Some ransomware malware are so dangerous that even after the ransom is paid the encrypted data can’t be retrieved. For this, it is always recommended that you have excellent backups for all of your data.
A bot is usually created to serve a particular purpose automatically. Harmless bots can, for instance, be found in computer games, internet auctions, and online contests. Malicious bots have however found a place in cybercrime where that are used to create botnets (computer networks that can be controlled remotely) employed in DDoS attacks. Other bots are used as:
- Web spiders that destroy server data
- Spambots that spam websites with ads
- Malware distributors disguised as popularly searched items on the net
How a Computer Gets Infected
Some of the common avenues used by malware to gain access to your computer include:
An attacker may trick you into downloading malicious files from your email address. They will send you a file attachment in form of a delivery receipt, tax refund or an invoice among many other things. They might even lure you by telling you that opening that attachment will reward you with money.
The attachment nonetheless has a malware, and when you open it, you end up installing the malicious software on your computer. Telltale signs of malicious emails include poor spelling and grammar from email addresses you have never seen before. Remember that through phishing, a criminal may tailor an email address to look like that or a person you know or from a legitimate business or organization. They may also hack into email accounts and use them to send malicious spam.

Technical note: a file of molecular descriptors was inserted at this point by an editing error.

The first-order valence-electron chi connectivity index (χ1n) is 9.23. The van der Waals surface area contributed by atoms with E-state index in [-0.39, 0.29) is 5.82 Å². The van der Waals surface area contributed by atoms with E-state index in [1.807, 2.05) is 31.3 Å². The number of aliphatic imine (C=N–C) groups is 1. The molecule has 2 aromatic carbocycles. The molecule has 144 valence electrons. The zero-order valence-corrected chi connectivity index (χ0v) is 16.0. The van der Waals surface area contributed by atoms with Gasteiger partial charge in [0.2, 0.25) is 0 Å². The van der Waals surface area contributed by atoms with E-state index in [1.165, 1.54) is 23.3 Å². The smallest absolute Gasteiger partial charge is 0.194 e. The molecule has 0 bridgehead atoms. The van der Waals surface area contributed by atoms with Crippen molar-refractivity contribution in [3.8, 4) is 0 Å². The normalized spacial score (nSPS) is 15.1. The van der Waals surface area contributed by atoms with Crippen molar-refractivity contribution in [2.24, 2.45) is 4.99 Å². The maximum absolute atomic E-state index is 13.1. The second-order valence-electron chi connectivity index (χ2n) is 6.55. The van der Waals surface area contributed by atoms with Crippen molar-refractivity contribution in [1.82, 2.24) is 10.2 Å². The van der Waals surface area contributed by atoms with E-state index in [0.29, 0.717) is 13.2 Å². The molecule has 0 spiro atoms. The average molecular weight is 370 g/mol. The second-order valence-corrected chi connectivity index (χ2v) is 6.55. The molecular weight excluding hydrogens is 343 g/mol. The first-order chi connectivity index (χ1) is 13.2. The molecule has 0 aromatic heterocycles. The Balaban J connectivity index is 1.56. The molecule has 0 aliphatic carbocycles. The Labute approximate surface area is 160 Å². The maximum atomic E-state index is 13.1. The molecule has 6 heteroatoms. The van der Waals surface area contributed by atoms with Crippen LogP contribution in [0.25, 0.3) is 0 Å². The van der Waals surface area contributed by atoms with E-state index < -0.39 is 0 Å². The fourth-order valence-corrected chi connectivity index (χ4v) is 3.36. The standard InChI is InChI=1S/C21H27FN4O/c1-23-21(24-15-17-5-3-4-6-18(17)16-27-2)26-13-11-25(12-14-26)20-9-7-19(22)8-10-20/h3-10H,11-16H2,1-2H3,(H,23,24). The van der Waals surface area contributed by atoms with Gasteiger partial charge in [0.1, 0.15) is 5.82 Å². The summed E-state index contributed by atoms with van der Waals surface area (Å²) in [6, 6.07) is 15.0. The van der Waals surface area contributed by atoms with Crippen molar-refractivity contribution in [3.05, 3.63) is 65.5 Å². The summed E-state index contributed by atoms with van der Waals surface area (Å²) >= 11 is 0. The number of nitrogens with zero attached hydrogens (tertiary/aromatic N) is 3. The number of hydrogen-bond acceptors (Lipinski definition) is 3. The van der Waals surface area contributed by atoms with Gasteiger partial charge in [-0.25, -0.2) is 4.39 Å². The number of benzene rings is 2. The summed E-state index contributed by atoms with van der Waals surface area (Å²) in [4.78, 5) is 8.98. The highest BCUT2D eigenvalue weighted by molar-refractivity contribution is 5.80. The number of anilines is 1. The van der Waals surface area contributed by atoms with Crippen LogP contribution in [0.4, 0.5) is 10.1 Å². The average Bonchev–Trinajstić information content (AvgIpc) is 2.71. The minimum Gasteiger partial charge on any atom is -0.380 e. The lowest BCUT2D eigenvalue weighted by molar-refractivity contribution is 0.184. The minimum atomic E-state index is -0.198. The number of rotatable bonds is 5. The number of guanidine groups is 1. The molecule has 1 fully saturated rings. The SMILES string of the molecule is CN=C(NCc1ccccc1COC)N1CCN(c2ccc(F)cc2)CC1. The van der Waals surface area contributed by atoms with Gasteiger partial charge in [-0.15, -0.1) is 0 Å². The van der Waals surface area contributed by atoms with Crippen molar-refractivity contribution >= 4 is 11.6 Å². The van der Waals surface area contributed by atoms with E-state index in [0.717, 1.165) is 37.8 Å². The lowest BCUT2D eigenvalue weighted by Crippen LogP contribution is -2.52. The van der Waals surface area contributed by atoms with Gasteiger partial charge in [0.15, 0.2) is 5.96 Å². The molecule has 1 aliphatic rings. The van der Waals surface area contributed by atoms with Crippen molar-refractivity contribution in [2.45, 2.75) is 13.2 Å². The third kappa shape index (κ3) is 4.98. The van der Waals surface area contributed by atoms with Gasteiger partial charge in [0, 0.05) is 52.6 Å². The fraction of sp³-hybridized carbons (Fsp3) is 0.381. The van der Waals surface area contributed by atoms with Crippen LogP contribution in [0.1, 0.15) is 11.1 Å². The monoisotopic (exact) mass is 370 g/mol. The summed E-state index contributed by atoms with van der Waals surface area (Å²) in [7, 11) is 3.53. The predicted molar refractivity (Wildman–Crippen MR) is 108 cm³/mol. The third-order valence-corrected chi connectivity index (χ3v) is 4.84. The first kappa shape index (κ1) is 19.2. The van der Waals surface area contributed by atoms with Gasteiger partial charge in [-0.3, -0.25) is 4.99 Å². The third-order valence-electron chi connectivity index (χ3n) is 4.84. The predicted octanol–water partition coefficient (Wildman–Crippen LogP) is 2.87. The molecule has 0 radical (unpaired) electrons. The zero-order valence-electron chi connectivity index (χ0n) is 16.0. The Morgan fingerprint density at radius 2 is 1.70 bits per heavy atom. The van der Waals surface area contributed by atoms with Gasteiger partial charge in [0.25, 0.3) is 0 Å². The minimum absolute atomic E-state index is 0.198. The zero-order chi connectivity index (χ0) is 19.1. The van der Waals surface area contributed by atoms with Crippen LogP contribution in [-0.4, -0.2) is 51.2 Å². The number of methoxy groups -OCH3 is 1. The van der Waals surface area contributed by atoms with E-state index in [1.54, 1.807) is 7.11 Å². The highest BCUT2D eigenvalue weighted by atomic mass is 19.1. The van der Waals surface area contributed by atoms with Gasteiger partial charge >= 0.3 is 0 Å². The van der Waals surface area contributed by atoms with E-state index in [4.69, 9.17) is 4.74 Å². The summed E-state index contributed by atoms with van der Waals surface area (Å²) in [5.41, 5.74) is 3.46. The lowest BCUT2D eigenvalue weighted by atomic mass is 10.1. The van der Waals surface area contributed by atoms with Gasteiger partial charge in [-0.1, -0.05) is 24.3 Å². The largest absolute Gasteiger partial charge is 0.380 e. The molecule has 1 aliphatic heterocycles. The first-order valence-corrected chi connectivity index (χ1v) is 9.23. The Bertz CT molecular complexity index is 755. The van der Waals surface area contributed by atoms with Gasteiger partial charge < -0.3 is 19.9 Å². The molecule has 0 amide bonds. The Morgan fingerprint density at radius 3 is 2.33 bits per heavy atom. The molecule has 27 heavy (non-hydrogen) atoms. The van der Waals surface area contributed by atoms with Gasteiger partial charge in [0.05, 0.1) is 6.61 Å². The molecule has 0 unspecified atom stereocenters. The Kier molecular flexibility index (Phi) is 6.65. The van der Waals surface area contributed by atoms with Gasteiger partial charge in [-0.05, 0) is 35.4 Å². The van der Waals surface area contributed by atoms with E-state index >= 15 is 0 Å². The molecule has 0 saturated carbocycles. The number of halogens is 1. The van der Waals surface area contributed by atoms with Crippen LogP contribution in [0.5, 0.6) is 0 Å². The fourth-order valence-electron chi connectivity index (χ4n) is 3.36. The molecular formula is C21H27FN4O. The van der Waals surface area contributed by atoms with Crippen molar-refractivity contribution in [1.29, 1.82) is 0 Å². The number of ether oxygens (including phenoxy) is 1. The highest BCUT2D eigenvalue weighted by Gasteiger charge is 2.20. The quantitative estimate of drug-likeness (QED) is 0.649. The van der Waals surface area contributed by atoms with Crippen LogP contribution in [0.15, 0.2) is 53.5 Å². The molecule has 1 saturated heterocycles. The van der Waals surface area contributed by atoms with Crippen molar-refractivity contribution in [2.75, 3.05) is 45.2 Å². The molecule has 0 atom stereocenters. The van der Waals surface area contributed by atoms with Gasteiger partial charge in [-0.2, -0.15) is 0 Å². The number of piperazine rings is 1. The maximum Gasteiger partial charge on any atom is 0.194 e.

To avoid falling victim of this:
- Don’t open suspicious looking email
- When an email asks you to update personal or sensitive details, do not click the link in the email
- Open email attachments with caution especially from people you do not know
Infected Removable Drives
External hard drives and USB flash drives are a major portal used by viruses and worms. The malware installs itself immediately the external storage device is connected to the PC. Worms can also infect computers connected to the same network.
To avoid malware infections of this nature:
- Disable autorun for removable devices
- Scan all removable devices for malware before using them
- Malware Bundled with other Software
Software from third-party website or peer-to-peer networks often come with extra applications that get installed along with the downloaded software. This can include toolbars and programs that act as adware. Usually, you may get an option to choose not to install such software when installing the downloaded software.
Most keygens (software key-generating programs) have been found to install malware on computers where they are used. To avoid such forms of malware:
- Always download from official software vendors
- Read through the installation procedure not simply clicking okay and next
A compromised website will try to exploit the vulnerabilities in your PC to infect it with malware. Even legitimate websites sometimes get hacked and consequently compromised. Since most computer vulnerabilities i.e. within the installed software, it is prudent to keep all of your software up-to-date.